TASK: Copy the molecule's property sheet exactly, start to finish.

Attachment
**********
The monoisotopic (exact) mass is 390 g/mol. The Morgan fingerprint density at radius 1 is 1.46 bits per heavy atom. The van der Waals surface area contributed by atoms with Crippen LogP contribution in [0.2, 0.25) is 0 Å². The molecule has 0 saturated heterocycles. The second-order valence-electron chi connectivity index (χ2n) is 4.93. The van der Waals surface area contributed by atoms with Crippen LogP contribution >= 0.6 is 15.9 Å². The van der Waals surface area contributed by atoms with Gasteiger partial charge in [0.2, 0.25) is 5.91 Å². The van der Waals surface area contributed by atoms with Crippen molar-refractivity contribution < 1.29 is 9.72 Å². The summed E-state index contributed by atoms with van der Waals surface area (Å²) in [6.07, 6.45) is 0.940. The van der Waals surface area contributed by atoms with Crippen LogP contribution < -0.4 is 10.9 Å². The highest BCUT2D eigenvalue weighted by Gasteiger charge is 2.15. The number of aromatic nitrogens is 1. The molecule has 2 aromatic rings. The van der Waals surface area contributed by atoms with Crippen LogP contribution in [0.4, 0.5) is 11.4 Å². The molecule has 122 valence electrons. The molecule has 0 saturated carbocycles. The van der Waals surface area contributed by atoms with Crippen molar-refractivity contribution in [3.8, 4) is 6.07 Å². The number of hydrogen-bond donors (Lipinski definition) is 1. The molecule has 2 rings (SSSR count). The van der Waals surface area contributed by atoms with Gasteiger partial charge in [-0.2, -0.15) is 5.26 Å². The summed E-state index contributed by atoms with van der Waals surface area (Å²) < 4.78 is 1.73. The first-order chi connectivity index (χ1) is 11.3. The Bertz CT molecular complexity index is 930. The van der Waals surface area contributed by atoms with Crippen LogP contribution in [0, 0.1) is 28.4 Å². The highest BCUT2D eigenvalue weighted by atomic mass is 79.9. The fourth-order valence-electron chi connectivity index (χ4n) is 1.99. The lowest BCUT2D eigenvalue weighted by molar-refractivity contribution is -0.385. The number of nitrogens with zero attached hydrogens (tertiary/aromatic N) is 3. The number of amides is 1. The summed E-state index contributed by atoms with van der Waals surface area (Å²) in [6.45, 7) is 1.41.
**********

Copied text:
The monoisotopic (exact) mass is 390 g/mol. The Morgan fingerprint density at radius 1 is 1.46 bits per heavy atom. The van der Waals surface area contributed by atoms with Crippen LogP contribution in [0.2, 0.25) is 0 Å². The molecule has 0 saturated heterocycles. The second-order valence-electron chi connectivity index (χ2n) is 4.93. The van der Waals surface area contributed by atoms with Crippen LogP contribution >= 0.6 is 15.9 Å². The van der Waals surface area contributed by atoms with Gasteiger partial charge in [0.2, 0.25) is 5.91 Å². The van der Waals surface area contributed by atoms with Crippen molar-refractivity contribution < 1.29 is 9.72 Å². The summed E-state index contributed by atoms with van der Waals surface area (Å²) in [6.07, 6.45) is 0.940. The van der Waals surface area contributed by atoms with Crippen LogP contribution < -0.4 is 10.9 Å². The highest BCUT2D eigenvalue weighted by Gasteiger charge is 2.15. The number of aromatic nitrogens is 1. The molecule has 2 aromatic rings. The van der Waals surface area contributed by atoms with Crippen LogP contribution in [0.4, 0.5) is 11.4 Å². The molecule has 122 valence electrons. The molecule has 0 saturated carbocycles. The van der Waals surface area contributed by atoms with Crippen molar-refractivity contribution in [3.8, 4) is 6.07 Å². The number of hydrogen-bond donors (Lipinski definition) is 1. The molecule has 2 rings (SSSR count). The van der Waals surface area contributed by atoms with Gasteiger partial charge in [-0.2, -0.15) is 5.26 Å². The summed E-state index contributed by atoms with van der Waals surface area (Å²) < 4.78 is 1.73. The first-order chi connectivity index (χ1) is 11.3. The Bertz CT molecular complexity index is 930. The van der Waals surface area contributed by atoms with Crippen LogP contribution in [0, 0.1) is 28.4 Å². The highest BCUT2D eigenvalue weighted by atomic mass is 79.9. The fourth-order valence-electron chi connectivity index (χ4n) is 1.99. The lowest BCUT2D eigenvalue weighted by molar-refractivity contribution is -0.385. The number of nitrogens with zero attached hydrogens (tertiary/aromatic N) is 3. The number of amides is 1. The summed E-state index contributed by atoms with van der Waals surface area (Å²) in [6.45, 7) is 1.41.